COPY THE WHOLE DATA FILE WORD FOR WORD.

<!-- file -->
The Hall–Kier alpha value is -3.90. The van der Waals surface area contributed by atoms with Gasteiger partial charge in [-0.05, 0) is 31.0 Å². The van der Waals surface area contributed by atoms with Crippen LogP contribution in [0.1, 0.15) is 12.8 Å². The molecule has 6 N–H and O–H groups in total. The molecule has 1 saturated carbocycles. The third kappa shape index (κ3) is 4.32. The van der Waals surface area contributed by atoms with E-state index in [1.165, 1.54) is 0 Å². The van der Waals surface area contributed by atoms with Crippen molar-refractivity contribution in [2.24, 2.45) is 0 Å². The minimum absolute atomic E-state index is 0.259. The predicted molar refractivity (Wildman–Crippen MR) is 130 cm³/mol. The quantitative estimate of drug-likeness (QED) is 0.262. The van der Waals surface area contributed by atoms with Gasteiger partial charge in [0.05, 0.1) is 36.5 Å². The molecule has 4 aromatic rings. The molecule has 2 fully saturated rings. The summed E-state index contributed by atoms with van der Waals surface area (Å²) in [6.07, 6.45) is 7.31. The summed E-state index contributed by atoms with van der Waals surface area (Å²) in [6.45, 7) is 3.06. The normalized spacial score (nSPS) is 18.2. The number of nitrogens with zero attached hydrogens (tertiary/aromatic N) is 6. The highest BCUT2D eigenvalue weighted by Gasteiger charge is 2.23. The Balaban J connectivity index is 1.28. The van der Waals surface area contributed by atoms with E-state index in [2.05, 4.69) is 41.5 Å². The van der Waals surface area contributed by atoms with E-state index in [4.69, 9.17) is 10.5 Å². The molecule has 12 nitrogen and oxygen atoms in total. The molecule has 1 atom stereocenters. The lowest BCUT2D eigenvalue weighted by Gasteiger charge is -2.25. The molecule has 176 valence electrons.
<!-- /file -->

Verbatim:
The Hall–Kier alpha value is -3.90. The van der Waals surface area contributed by atoms with Gasteiger partial charge in [-0.05, 0) is 31.0 Å². The van der Waals surface area contributed by atoms with Crippen LogP contribution in [0.1, 0.15) is 12.8 Å². The molecule has 6 N–H and O–H groups in total. The molecule has 1 saturated carbocycles. The third kappa shape index (κ3) is 4.32. The van der Waals surface area contributed by atoms with E-state index in [1.165, 1.54) is 0 Å². The van der Waals surface area contributed by atoms with Crippen molar-refractivity contribution in [2.24, 2.45) is 0 Å². The minimum absolute atomic E-state index is 0.259. The predicted molar refractivity (Wildman–Crippen MR) is 130 cm³/mol. The quantitative estimate of drug-likeness (QED) is 0.262. The van der Waals surface area contributed by atoms with Gasteiger partial charge in [0.05, 0.1) is 36.5 Å². The molecule has 4 aromatic rings. The molecule has 2 fully saturated rings. The summed E-state index contributed by atoms with van der Waals surface area (Å²) in [6.07, 6.45) is 7.31. The summed E-state index contributed by atoms with van der Waals surface area (Å²) in [6.45, 7) is 3.06. The normalized spacial score (nSPS) is 18.2. The number of nitrogens with zero attached hydrogens (tertiary/aromatic N) is 6. The highest BCUT2D eigenvalue weighted by Gasteiger charge is 2.23. The Balaban J connectivity index is 1.28. The van der Waals surface area contributed by atoms with E-state index in [2.05, 4.69) is 41.5 Å². The van der Waals surface area contributed by atoms with E-state index in [4.69, 9.17) is 10.5 Å². The molecule has 12 nitrogen and oxygen atoms in total. The molecule has 1 atom stereocenters. The lowest BCUT2D eigenvalue weighted by Gasteiger charge is -2.25. The molecule has 176 valence electrons.